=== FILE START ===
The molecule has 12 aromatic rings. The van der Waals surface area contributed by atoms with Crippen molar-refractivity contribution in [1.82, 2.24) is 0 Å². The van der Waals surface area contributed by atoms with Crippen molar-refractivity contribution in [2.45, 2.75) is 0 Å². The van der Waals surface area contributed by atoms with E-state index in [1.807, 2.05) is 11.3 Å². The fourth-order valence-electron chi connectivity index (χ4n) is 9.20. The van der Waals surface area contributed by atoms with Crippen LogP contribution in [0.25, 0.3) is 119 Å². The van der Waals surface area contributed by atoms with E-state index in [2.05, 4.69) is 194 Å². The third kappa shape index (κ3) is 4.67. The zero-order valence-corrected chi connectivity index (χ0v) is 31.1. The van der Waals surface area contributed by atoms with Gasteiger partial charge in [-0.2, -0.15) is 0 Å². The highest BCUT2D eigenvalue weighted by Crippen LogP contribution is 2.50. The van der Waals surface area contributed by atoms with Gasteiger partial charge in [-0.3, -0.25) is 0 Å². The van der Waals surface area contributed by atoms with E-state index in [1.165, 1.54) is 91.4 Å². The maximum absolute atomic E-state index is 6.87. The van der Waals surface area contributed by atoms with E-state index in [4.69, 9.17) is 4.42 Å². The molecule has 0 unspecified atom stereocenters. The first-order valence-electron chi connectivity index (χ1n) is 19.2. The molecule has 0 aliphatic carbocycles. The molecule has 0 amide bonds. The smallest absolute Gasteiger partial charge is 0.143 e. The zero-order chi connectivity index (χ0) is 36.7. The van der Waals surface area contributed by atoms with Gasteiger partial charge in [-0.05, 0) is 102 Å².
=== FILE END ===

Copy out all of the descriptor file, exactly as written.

The molecule has 12 aromatic rings. The van der Waals surface area contributed by atoms with Crippen molar-refractivity contribution in [1.82, 2.24) is 0 Å². The van der Waals surface area contributed by atoms with Crippen molar-refractivity contribution in [2.45, 2.75) is 0 Å². The van der Waals surface area contributed by atoms with E-state index in [1.807, 2.05) is 11.3 Å². The fourth-order valence-electron chi connectivity index (χ4n) is 9.20. The van der Waals surface area contributed by atoms with Crippen LogP contribution in [0.25, 0.3) is 119 Å². The van der Waals surface area contributed by atoms with E-state index in [2.05, 4.69) is 194 Å². The third kappa shape index (κ3) is 4.67. The zero-order valence-corrected chi connectivity index (χ0v) is 31.1. The van der Waals surface area contributed by atoms with Gasteiger partial charge in [-0.2, -0.15) is 0 Å². The highest BCUT2D eigenvalue weighted by Crippen LogP contribution is 2.50. The van der Waals surface area contributed by atoms with Gasteiger partial charge in [-0.3, -0.25) is 0 Å². The van der Waals surface area contributed by atoms with E-state index in [1.165, 1.54) is 91.4 Å². The maximum absolute atomic E-state index is 6.87. The van der Waals surface area contributed by atoms with E-state index in [4.69, 9.17) is 4.42 Å². The molecule has 0 unspecified atom stereocenters. The first-order valence-electron chi connectivity index (χ1n) is 19.2. The molecule has 0 aliphatic carbocycles. The molecule has 0 amide bonds. The smallest absolute Gasteiger partial charge is 0.143 e. The zero-order chi connectivity index (χ0) is 36.7. The van der Waals surface area contributed by atoms with Gasteiger partial charge in [-0.05, 0) is 102 Å².